Sotheby's announced the sale of a private modern and contemporary art collection featuring Andy Warhol and Pablo Picasso pieces valued at more than $600 million, saying that was the highest estimate ever placed on any collection to come to auction.
Christie’s will hold an online-only auction of Pablo Picasso’s whimsical series of ceramics from September 10 to 22. According to the auctioneer, sales of the works have been surging behind the scenes and the event will be a great entrance for collectors, both old and new, as some estimates start as low as $1,100. The art on auction will range from plates and bowls to an array of intricate vases, all of which were made during the years 1947-1971.
“Every act of creation is first of all an act of destruction,” said master artist Pablo Picasso over a century ago. His words of wisdom bear a resemblance to the life and works of the most important and respected artists of the 20th century. Known for his eccentric style, using geometric shapes in human and other forms, Picasso created more than 20,000 paintings, drawings, sculptures and ceramics. He pioneered Cubism, an avant-garde art movement that changed the face of European painting and sculpture. Surrealism, too, influenced his style of artistic discipline.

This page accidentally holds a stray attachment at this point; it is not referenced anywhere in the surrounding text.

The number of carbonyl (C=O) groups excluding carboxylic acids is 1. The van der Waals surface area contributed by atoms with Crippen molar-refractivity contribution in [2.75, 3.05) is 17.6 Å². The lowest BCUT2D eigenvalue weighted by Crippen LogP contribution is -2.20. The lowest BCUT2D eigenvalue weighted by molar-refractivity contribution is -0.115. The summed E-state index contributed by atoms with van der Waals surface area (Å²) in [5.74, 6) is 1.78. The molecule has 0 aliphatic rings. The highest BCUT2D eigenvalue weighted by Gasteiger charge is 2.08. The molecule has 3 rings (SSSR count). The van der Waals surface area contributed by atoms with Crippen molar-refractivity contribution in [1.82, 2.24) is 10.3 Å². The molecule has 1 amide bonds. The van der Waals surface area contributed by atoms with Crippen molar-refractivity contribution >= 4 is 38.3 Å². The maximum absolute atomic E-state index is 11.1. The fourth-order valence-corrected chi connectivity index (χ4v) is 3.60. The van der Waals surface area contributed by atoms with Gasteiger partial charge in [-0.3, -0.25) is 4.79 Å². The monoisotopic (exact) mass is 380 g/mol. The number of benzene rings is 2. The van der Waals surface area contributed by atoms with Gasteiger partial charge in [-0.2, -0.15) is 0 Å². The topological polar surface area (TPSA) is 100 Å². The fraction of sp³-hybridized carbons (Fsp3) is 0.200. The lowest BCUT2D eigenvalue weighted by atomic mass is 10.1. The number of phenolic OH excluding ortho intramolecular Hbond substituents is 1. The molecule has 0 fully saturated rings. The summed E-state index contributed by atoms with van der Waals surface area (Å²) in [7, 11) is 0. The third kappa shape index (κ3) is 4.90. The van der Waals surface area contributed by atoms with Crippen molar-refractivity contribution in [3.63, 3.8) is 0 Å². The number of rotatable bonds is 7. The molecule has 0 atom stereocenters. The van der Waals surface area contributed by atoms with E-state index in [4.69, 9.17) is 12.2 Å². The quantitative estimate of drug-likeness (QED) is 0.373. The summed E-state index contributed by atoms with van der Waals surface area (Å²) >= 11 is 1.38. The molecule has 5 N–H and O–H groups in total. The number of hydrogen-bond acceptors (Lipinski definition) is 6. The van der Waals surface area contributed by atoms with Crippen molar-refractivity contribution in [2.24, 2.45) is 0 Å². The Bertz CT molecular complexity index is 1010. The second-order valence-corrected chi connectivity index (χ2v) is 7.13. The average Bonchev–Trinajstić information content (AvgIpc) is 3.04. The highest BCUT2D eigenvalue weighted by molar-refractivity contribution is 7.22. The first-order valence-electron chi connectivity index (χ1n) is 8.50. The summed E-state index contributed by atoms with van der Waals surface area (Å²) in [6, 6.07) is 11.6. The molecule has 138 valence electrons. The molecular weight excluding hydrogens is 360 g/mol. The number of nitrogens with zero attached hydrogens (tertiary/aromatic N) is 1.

Pablo Picasso was nothing if not prolific, experimenting with many artistic mediums over his long career. Though he's most widely recognized for his sculptures and paintings, Picasso's ceramic works are the highlight of a brand-new museum in the Japanese capital.
A long-awaited museum dedicated to Picasso and his second wife, Jacqueline Roque — which would have held the largest collection of Picasso works in the world — has been scrapped. The museum was due to open in a former convent (Couvent des Prêcheurs) in the southern French town of Aix-en-Provence next year. The project was driven by Catherine Hutin-Blay, Jacqueline’s daughter, but the plans have been dropped after the city council said that negotiations had broken down with Hutin-Blay over the sale agreement.
Since the 1970s, Oslo’s modest government quarter has been dominated by a huge work of art: ‘The Fishermen,’ a concrete mural by Pablo Picasso and the Norwegian artist Carl Nesjar that overlooks the district’s central square.
Works by Rembrandt, Miro and Picasso are being offered to entice life back to the auction world next week when Sotheby’s holds its first face-to-face sale since the coronavirus in London with a line-up from the Renaissance to the European Avant-Garde.